In a strange twist, the leadership and residents of Palapye are in total darkness regarding the stalling of the Shanghai Fengyue Glass company project set up in their village to produce float glass sheets.Both tribal and political leadership told this publication that they have not been updated on the project’s progress despite the hype that had been generated around it over the past three years.
In 2007, the government of Botswana and the Chinese company decided to set up the float glass production line in the village, and projections were that over a thousand people would find jobs at the production line with a capability of producing 450 tonnes of the float glass in a day.
Construction at the site has since stalled, while investigations have been instituted into the irregularities bedeviling both the company and the Botswana Development Corporation (BDC), the government’s investment arm funding the project.
Like the general public that spoke this past Saturday to Botswana Guardian in Palapye, the village tribal leader, Kgosi Raditanka Ntebele expressed disdain at government’s deafening silence on the project’s progress, despite promises of the manna that would come with the project for the people of the village. He said while the start of the project was done in consultation with the village authorities, who even attended the ground-breaking ceremony, it was amazing that now that progress has stalled, no one is coming back to say what is happening.
At a kgotla meeting in the village early this year, President Ian Khama even assured Kgosi Ntebele and his curious community that despite the investigations into the company, the project would still continue as planned.
“Not even the political figures in the village have said anything as they too appear to be in the dark as to the real reason the project has been halted. In the meantime, the people are also asking questions,” he told Botswana Guardian. Equally baffled was Jordan Makhura, the councilor for Morupule Ward in the village, where the production plant is built.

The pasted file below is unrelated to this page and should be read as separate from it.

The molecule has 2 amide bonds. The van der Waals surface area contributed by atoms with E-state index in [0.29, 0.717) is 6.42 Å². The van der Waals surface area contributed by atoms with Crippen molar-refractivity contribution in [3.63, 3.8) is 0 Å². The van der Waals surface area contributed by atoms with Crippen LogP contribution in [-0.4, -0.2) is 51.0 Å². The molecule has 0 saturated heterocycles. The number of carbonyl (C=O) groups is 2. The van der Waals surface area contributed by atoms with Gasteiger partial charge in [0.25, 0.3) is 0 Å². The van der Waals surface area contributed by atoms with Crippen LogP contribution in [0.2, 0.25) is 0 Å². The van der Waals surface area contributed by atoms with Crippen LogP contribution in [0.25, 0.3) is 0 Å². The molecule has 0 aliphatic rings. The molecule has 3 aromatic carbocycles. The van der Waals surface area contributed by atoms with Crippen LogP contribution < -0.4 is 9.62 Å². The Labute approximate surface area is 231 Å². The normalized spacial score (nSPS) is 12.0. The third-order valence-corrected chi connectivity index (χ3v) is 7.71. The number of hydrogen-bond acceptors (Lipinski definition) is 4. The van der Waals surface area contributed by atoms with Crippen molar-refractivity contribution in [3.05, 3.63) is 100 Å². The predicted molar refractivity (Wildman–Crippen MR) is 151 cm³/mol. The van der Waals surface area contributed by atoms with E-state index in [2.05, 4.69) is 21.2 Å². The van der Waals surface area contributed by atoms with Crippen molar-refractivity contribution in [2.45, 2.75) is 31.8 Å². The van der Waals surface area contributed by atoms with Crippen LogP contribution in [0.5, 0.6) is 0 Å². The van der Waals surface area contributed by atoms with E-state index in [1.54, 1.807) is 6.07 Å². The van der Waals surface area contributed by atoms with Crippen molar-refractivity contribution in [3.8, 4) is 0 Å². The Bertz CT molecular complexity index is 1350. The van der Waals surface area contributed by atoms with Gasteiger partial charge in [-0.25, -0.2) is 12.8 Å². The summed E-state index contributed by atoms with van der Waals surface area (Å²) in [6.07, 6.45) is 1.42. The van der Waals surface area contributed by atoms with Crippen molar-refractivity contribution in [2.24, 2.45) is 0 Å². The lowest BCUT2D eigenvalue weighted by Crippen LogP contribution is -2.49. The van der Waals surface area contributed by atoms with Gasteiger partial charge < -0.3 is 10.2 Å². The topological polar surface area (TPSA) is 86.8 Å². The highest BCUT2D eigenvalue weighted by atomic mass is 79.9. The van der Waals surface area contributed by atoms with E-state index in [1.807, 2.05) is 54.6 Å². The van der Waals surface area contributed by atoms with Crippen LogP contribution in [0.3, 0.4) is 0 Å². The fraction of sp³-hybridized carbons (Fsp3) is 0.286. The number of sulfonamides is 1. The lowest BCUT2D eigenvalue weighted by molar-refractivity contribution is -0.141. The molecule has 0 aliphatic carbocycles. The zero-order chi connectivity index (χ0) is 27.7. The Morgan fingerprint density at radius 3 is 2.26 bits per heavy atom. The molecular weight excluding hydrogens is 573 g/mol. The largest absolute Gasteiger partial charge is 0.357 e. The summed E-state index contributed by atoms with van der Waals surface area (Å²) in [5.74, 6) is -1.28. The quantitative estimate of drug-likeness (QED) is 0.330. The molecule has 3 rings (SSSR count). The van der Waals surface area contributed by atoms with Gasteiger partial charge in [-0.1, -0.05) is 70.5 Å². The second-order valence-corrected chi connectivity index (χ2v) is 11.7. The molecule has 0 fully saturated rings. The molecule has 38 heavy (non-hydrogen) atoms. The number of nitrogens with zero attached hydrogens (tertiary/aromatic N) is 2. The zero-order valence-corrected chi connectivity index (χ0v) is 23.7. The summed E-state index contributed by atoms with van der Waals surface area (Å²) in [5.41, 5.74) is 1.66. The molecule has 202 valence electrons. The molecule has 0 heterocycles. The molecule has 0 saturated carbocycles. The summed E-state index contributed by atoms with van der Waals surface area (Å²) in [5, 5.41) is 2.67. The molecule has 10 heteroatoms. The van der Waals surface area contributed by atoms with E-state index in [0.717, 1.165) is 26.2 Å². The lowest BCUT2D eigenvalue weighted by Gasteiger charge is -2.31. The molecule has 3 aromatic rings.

Makhura says while they had visitations from even the BDC at a council session to assure them of the construction and continuation of the project during its early days, it was shocking that the BDC could not have the same courtesy to come again and inform them on what is currently prevailing. “They told us not to believe what was written in the papers and that nothing was going to stop the project.
Now it has stopped but the only information is the same that we get from newspapers. While we accept that there could be problems, we expect the government to at least keep us posted on the matter so that we can also respond to the curiosity of our people,” he said.
Lotsane Ward councilor Lesego Setlhare says there had been excitement in the village, with some already investing in some projects and businesses they had thought would benefit from presence of the glass production plant.
Outsiders were also buying plots in the village to ready themselves for both the plant and the international science and technology university (BUIST), which too, has been cut short. Area Member of Parliament Moiseraela Goya says although he shares the disappointment of his constituents at the turn of events, he believes the project will one day rise again and fulfill the promises that came with it.
“Government will not rest on its laurels to allow a project of this magnitude to collapse. As we speak, some people are putting their heads together to forge a way forward and once this has been achieved, people will get to know about it,” he said.
On the issue of lack of consultation, BDC Board Chairperson Blackie Marole admitted that in the midst of all confusion surrounding the matter, there might have been the unfortunate omission of engaging with the Palapye leadership, but committed to ensuring that the error is corrected as soon as he returns to Gaborone this week. Government has already been drained of P500 million to set up the stalled project.